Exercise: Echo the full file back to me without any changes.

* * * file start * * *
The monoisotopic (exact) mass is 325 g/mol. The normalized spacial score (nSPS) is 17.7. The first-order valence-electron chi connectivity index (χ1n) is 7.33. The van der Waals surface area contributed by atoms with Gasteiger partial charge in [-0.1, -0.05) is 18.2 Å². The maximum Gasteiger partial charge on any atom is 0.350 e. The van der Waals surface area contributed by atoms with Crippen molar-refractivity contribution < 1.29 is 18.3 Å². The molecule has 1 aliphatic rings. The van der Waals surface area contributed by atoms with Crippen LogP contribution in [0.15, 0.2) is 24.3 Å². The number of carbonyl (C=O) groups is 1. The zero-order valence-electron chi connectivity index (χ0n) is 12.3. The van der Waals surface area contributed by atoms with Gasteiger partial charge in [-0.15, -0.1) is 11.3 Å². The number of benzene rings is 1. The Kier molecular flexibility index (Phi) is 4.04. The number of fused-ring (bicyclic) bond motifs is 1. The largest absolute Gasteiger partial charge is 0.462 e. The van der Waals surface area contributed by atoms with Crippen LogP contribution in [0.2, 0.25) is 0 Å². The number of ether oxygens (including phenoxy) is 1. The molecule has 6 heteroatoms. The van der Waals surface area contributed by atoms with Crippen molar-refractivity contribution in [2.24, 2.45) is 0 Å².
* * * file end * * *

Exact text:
The monoisotopic (exact) mass is 325 g/mol. The normalized spacial score (nSPS) is 17.7. The first-order valence-electron chi connectivity index (χ1n) is 7.33. The van der Waals surface area contributed by atoms with Gasteiger partial charge in [-0.1, -0.05) is 18.2 Å². The maximum Gasteiger partial charge on any atom is 0.350 e. The van der Waals surface area contributed by atoms with Crippen molar-refractivity contribution < 1.29 is 18.3 Å². The molecule has 1 aliphatic rings. The van der Waals surface area contributed by atoms with Crippen LogP contribution in [0.15, 0.2) is 24.3 Å². The number of carbonyl (C=O) groups is 1. The zero-order valence-electron chi connectivity index (χ0n) is 12.3. The van der Waals surface area contributed by atoms with Gasteiger partial charge in [-0.15, -0.1) is 11.3 Å². The number of benzene rings is 1. The Kier molecular flexibility index (Phi) is 4.04. The number of fused-ring (bicyclic) bond motifs is 1. The largest absolute Gasteiger partial charge is 0.462 e. The van der Waals surface area contributed by atoms with Crippen LogP contribution in [0.2, 0.25) is 0 Å². The number of ether oxygens (including phenoxy) is 1. The molecule has 6 heteroatoms. The van der Waals surface area contributed by atoms with Crippen molar-refractivity contribution in [2.24, 2.45) is 0 Å².